Everyone with minimal intellectual abilities knows that global warming and climate change are not made up. The only question remaining in this field concerns the future. Can we still change something or have we passed the point of no return? As an optimist, I think that there might still be hope. Why? Because to every problem there is a solution; and concerning ecology, there may be many problems, but also many solutions. That being said, we westerners cannot complain much. Our water is clean and our lands are still fertile. But that is not the case everywhere. It is no secret that many countries on the African continent suffer from malnutrition that is often due to bad harvests. This is often the result of the disappearance of farmland because of its desertification. It is difficult to give exact numbers, but since 1900, the Sahara has almost advanced 250 km towards the south, destroying a lot of much-needed soil. But here too, there is a solution. A solution called the ‘Great Green Wall’.
So what is this ‘Great Green Wall’? The name doesn’t leave much room for interpretation. It is a 15 km wide and 7.715 km long wall of trees that will cross 11 countries. From Senegal to Djibouti. Composed of 37 different tree species, its goal is to stop the expansion of the Sahara towards the South and restore a natural balance. The idea is simple and genius at the same moment. The desertification is mostly due to the deterioration of the soil. With the absence of water, the topsoil disappears, which makes it nearly impossible for plants to grow naturally. If the ground is prepared and the trees planted manually, the vegetation slowly comes back and stops the further development of the desert. The idea is clear, it just has to be put into practice.
Since the project has been decided by the African Union in 2007, almost 15% of the goal has been reached. Senegal and Chad have, until now, made the biggest effort, but people in Burkina Faso are slowly but surely catching up. Other, poorer countries, like Soudan are still preparing for it. Mainly because they have other, far more important and resource consuming, issues to take care of. The investment of 4 billion$ that has been agreed on at the Cop21 in 2016 is therefore a very welcome boost. Especially for those countries that are leaping behind. It just shouldn’t disappear in some corrupt official or warlords pockets.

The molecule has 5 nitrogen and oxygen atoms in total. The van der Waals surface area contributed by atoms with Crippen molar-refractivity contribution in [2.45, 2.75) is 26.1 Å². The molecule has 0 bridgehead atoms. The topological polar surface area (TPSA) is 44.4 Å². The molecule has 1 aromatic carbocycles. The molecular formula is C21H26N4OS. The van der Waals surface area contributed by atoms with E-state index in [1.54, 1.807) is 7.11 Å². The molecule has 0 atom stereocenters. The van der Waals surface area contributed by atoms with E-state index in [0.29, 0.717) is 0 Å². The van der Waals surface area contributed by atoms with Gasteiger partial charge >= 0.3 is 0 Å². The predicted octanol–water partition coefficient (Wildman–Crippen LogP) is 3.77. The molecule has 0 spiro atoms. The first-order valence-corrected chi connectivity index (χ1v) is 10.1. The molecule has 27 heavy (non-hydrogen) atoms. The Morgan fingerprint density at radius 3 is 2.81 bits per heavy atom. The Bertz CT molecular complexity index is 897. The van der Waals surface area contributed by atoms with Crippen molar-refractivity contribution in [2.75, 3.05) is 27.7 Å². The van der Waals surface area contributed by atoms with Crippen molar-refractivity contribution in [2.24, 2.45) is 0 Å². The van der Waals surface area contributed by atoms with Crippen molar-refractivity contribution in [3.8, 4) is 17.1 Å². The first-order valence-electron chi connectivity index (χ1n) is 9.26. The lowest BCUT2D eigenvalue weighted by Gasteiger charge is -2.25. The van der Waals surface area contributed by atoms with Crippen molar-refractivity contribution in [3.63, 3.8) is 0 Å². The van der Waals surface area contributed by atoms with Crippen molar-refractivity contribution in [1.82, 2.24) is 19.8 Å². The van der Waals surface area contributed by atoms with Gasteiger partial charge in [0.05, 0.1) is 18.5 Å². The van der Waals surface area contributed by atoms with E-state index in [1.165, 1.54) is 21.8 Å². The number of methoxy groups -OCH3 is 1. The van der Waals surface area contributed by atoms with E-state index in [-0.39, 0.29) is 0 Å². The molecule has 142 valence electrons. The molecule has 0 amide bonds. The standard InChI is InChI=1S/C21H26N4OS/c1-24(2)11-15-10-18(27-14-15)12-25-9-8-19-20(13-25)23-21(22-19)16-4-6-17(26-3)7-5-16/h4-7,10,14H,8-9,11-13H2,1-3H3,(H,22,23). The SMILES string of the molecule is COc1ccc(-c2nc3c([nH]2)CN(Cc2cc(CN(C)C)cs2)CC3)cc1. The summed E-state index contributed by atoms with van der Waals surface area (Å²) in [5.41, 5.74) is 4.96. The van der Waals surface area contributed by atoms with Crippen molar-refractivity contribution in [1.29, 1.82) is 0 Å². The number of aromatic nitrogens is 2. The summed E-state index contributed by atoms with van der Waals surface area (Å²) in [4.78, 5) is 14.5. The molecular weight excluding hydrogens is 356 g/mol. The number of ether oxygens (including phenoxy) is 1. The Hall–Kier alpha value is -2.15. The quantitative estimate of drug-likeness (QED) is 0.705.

The fear of the project’s failure due to corruption is just one of the many reasons why some people are reluctant to the project. Another one is the unsustainability of the project. There have indeed been cases where the trees die after a few months of a lack of water and other care. It is nice to plant all those trees, but someone has to take care of them. But, for another problem, there is another solution. This time the solution is called ‘gum Arabic’. What is that and why is it a solution? This ‘gum Arabic’ is a natural additive that is taken from the Acacia tree’s bark. Most of the trees in the Great Green wall are Acacias. Do you see where this is going? The farmers of those regions will receive some farmland with trees and can easily harvest the trees for the valuable substance. This, together with an awareness campaign, motivates the local populations to help preserve the trees and manage the newly created ecosystem.
Because that’s what it is, a new ecosystem. Many animals that were getting extinct are benefitting from the return of vegetation. The result is so enormous that Senegal is actually thinking about creating parks and develop ecotourism in those regions. This would create new jobs in a region that very much needs them. But there are many more benefits coming from the ‘Great Green Wall. It is also going to absorb a large amount of carbon emissions and therefore globally helping the ecology. For the first time in history, the African continent is helping all of us, without being exploited. The people there feel this. Some of those involved in the project said that the African dimension of it made them feel much more connected to the continent and the other people they share it with. All of this creates a society that is much healthier.
That is very important in those regions. Niger, Nigeria and Mali, which are important hubs for radical Islamic terrorism in Africa. An important growth of jobs and a stable society is an excellent way to fight terrorism. “When you have no money and no job and the terrorists come and pay, people say yes,” says Kouloutan Coulibaly, Mali’s Director of Forestry in 2013. More jobs therefore means, fewer terrorists. It’s as easy as that.
The “Great Green Wall” is a fabulous idea. It has many benefits and could help the participating regions in Africa to grow and develop as a society. It is one of the first real projects of the African Union and is a symbol of hope. But the wall isn’t completed yet. It is not even hallway done. That is why it is so important to persist and really not give up. It is a fight that the people of the African continent have to lead themselves. We can help them with resources, but they have to keep it up and make sure the project doesn’t die. It is an opportunity to solve many problems, why not take it?